Sunday, July 2, 2017

Dilemmas in Scaling Up “Successful” Reforms (Part 2) | Larry Cuban on School Reform and Classroom Practice

Dilemmas in Scaling Up “Successful” Reforms (Part 2) | Larry Cuban on School Reform and Classroom Practice:

Dilemmas in Scaling Up “Successful” Reforms (Part 2)

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For decades, under the influence of efficiency-minded policymakers the “wisdom” of reform has been as follows:
To solve serious school problems policymakers and philanthropists take “good” ideas, find the right people to implement them faithfully on a small scale (e.g., pilots, “demonstration” projects), and then, using positive results from independent research and evaluation, spread the results across a larger playing field to reach the most students. Rational and scientific, that is how reform should be done.
That policy “wisdom” on how best to “scale up” reforms has dominated reform for the past half-century. Often called research and development (“R & D”), the results, however, have been often  disappointing, and occasionally disastrous.  Unanticipated issues arose. Flaws in the original design went unaddressed. Faulty implementation occurred.  Teachers and principals tailored the design of the innovation to their settings. Unexpected consequences popped up. Insufficient resources were allocated. Educators lacked capabilities. The list of reasons documenting the failure of scaling up innovations from pilots to entire districts or states speak to the documented limits of R&D (see here and here).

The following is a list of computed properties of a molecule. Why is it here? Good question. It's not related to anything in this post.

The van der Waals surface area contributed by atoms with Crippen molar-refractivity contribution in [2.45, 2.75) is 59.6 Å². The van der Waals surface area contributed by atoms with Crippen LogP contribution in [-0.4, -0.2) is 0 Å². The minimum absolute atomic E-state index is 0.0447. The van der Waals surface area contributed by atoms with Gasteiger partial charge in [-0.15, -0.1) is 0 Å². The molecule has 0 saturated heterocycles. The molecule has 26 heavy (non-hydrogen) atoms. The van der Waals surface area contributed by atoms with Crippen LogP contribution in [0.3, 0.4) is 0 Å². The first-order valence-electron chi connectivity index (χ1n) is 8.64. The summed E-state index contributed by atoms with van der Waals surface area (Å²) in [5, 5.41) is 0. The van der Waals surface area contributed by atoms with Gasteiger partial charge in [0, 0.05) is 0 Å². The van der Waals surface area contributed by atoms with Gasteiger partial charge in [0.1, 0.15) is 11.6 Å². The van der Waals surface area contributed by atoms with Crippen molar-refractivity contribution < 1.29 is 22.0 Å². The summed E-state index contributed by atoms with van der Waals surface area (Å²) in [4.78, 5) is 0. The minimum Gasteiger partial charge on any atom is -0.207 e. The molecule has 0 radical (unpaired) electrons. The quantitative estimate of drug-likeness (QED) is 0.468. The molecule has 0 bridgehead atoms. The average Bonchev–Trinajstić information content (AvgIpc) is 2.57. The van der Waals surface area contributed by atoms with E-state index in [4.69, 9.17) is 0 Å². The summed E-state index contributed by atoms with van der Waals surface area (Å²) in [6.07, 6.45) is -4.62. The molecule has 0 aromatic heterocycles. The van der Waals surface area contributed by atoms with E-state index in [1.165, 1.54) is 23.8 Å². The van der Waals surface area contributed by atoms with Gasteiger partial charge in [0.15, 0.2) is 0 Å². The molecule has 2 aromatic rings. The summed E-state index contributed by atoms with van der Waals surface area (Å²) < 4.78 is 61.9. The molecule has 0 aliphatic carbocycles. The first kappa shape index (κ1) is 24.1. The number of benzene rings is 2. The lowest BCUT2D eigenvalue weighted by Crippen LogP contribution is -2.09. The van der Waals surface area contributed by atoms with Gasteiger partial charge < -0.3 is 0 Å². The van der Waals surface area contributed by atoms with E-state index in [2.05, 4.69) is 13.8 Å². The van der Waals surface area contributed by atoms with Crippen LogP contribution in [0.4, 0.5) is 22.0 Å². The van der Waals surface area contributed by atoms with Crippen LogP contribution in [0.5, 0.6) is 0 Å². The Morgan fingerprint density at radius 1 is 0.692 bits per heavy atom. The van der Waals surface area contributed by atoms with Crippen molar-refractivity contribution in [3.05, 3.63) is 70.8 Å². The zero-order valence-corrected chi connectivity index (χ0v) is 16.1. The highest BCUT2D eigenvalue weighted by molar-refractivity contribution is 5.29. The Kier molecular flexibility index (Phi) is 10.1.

I could easily cite instances between the 1950s through the 1980s (e.g., math and science “new” curricula, the self-esteem movement, school site decision-making, Effective Schools, outcome-based schooling) but won’t elaborate. These failures to alter districts, schools, and classrooms substantially and for extended periods of time have been well documented. This conventional wisdom of starting small and then scaling up reforms to larger populations–has anyone tried to scale up Socrates’ success with students?– continue as the dominant way of thinking about school reform in the face of disappointing evidence and outright failure.
The core dilemma that policymakers and donors face in “scaling up” is whether they are seeking faithful replication of the innovation–fidelity to the model–that Dilemmas in Scaling Up “Successful” Reforms (Part 2) | Larry Cuban on School Reform and Classroom Practice

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